The Supreme Court justices will focus on two points: "Does the Fourteenth Amendment require a state to license a marriage between two people of the same sex?" and "Does the Fourteenth Amendment require a state to recognize a marriage between two people of the same sex when their marriage was lawfully licensed and performed out-of-state?"

Earlier this week, the Supreme Court declined to take up the Louisiana case, in which the plaintiffs asked the court to take the case out of the appellate court's hands. That case — along with cases in Mississippi and Texas — was heard in the U.S. 5th District Court of Appeals in New Orleans last week. (The decision from that three-judge panel is pending, though supporters and court-watchers are confident it will rule in its favor.) 

Forum For Equality Louisiana spokesman John Hill said the 5th District appeals court won't likely wait for the Supreme Court to make a decision before it rules in that case, though if it did, it would likely come with "some sort of public announcement."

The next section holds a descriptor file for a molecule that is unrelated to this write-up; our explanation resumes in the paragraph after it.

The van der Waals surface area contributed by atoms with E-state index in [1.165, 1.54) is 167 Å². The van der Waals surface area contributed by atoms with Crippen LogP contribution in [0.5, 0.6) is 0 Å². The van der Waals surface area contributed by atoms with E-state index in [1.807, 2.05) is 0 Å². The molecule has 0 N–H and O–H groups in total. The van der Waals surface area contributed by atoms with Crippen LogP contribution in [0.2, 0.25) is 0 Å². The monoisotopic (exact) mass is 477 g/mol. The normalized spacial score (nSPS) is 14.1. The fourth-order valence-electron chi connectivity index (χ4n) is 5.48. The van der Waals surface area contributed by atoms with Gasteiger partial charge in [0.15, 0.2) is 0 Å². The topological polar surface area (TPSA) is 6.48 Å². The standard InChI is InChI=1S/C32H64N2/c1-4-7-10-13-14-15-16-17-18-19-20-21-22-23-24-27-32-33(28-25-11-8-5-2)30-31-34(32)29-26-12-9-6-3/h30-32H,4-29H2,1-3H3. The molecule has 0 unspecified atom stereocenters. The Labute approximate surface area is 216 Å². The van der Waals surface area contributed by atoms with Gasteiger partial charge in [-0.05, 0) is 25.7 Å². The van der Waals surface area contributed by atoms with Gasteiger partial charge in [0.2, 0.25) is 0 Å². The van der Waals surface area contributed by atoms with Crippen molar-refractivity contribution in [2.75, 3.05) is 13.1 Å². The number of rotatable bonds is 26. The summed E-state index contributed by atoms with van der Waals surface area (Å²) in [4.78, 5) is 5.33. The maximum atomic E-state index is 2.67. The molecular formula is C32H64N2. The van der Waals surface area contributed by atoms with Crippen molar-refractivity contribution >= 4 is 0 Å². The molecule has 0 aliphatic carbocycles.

Last week, Florida became the first state in the Deep South to recognize same-sex marriages, bringing the total to 36 states where same-sex couples can marry. Freedom To Marry president Evan Wolfson wrote in a statement that the court's decision "begins what we hope will be the last chapter in our campaign to win marriage nationwide — and it's time."

"It looks like to me we will have marriage equality in June," Hill said. "It's hard to see tea leaves any other way."

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Friday, January 9, 2015

Same-sex marriage supporters in the South remain optimistic

Posted By on Fri, Jan 9, 2015 at 4:45 PM

Plaintiffs in a suit against Louisiana's sex marriage ban leaving the U.S. 5th Circuit Court of Appeals. - ALEX WOODWARD
  • ALEX WOODWARD
  • Plaintiffs in a suit against Louisiana's sex marriage ban leaving the U.S. 5th Circuit Court of Appeals.

Standing outside the U.S. 5th Circuit Court of Appeals in New Orleans, Helen Barnes posed for photographs with a T-shirt reading "Str8 Mom for Marriage Equality." Barnes, who lives in Mississippi, held a sign that she also brought to same-sex marriage rallies in Washington D.C. in 2009 and 2013. Her son made the sign when he was 14 years old. He is now 20.